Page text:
TWO OF CHAMBERS’ LAST three play plays, written immediately before and during the First World War, were admired and also successful at the box office. The basic idea for Passers-By of 1911 came to Chambers when he and a friend, the Gaiety actor Paul Arthur, were walking home from the theatre on a foggy night in London. He collided with a tramp, who apologised gracefully, so Chambers invited him home for supper. Dedicated to his own “lovechild”, Margery, the play opened, well received, at Wyndham’s Theatre in April with Irene Vanbrugh and Gerald du Maurier in the lead roles. It was to become the most successful play of the season.

The theatre critic of the Times gently mocked the proceedings: “Mr Peter Waverton is not a real person, but the ‘sympathetic’ personage in a sentimental play.” Passers-By opened in September at the Criterion in New York, produced by Frohman, running for 124 performances. “Richard Bennett need not fear comparison with Gerald du Maurier,” wrote the New York Times critic, “he has the variety, charm, naturalness, ease”. It was twice made into silent movies in Hollywood (in 1916 and 1920), the earlier version with Chambers’ close friend Charles Cherry. Cherry was also in the American stage productions of Tante and The Great Pursuit.

When a young gentleman of leisure, Peter Waverton, invites a tramp, Samuel Burns, out of the fog into his Piccadilly apartment for supper, his butler, Pine, complains at the upsetting of social hierarchy. Out of the fog comes a distressed young unmarried mother, Margaret, the father of whose child, unbeknown to him, is Waverton. Haddon Chambers’ proto-feminist attitudes can be gauged from the unmarried mother Margaret: “You needn’t be embarrassed for me, Peter. I’m not ashamed and I’ve no remorse. He’s my child. I’ve won him and he’s mine only.”

Less successful, The Great Pursuit of 1916 was put on at the Shubert Theatre in New York as a vehicle for the English actor W. Graham Browne, with his much starrier wife, Marie Tempest, taking a small role. It ran for twenty-nine performances.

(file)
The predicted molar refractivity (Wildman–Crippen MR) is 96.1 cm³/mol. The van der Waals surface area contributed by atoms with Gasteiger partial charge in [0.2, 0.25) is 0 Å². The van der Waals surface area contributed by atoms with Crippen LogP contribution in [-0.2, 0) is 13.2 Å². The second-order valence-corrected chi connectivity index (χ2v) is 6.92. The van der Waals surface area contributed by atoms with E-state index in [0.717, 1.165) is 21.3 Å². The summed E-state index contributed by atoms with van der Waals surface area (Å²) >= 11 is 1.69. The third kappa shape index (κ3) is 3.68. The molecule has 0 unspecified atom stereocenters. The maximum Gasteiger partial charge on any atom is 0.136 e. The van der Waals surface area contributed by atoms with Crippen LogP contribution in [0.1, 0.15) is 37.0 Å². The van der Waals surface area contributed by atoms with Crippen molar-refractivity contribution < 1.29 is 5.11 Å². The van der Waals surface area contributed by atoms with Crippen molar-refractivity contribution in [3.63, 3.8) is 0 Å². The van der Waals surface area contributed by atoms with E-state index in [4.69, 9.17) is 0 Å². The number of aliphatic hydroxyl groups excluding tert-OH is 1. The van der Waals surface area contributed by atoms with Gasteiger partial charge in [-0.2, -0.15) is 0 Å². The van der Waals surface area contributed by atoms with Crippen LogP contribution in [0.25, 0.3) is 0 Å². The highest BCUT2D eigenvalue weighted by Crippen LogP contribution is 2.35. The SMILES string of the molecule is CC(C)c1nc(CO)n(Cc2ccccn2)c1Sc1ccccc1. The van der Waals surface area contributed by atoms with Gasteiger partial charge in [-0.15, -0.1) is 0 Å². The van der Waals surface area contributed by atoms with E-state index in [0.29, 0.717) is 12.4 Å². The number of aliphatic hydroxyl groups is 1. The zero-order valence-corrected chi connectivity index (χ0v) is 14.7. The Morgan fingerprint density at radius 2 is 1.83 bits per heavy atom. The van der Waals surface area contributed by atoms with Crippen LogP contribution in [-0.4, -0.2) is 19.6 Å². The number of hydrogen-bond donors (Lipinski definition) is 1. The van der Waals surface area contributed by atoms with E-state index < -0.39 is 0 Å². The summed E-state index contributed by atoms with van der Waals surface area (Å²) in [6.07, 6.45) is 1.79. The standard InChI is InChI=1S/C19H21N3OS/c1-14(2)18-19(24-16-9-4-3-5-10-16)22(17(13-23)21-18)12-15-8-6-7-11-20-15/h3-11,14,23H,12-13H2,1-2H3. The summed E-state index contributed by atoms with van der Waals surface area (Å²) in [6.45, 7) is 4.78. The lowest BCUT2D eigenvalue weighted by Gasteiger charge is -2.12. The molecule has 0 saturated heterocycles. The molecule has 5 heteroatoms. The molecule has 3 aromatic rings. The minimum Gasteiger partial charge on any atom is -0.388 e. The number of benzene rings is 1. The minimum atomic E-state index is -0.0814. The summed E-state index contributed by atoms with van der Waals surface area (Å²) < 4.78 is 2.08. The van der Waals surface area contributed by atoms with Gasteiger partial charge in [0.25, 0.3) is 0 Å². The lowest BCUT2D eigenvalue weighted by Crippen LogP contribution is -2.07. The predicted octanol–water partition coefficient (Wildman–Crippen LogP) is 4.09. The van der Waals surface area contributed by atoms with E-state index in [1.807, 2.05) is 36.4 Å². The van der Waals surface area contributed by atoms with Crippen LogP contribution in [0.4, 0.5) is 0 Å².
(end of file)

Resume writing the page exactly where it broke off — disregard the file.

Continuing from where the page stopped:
Finally, The Saving Grace of 1917 was a hit in London, running for 200 performances at the Garrick Theatre with Sir Charles Hawtrey in the lead role and the young Noel Coward as the juvenile lead (his first “grown-up part”). In New York (at the Empire again), it was played to ecstatic reviews (“amazing subtlety and distinction”) by the English actor Cyril Maude. Chambers himself directed and the play ran on Broadway for ninety-six performances.

The central figure is Blinn Corbett, a penniless English army officer, who has run off with his commanding officer’s wife. Written past the mid-point of the war, millions of casualties having been sustained, but set at its outbreak, it seems astonishing that the enthusiasm to join up was still uppermost in men’s thinking. Nevertheless The Saving Grace is tautly plotted, with crackling, witty dialogue.

“Haddon Chambers’ best,” said the New York Times of its American premiere. Reviewing his long career, the piece continued:

He has to his credit one of the small number of perfect comedies of manners in the language, The Tyranny of Tears, and a character romance of distinguished charm, Passers-By. The present play blends the acute actuality of the one with the kindly feeling of the other

In his memoirs-article written at that time, the fiftysix- year-old playwright described his sadness at losing over recent times so many of his closest friends, naming particularly Charles Frohman (who had drowned in the sinking of the Lusitania by a German submarine in 1915), Herbert Beerbohm Tree and George Alexander.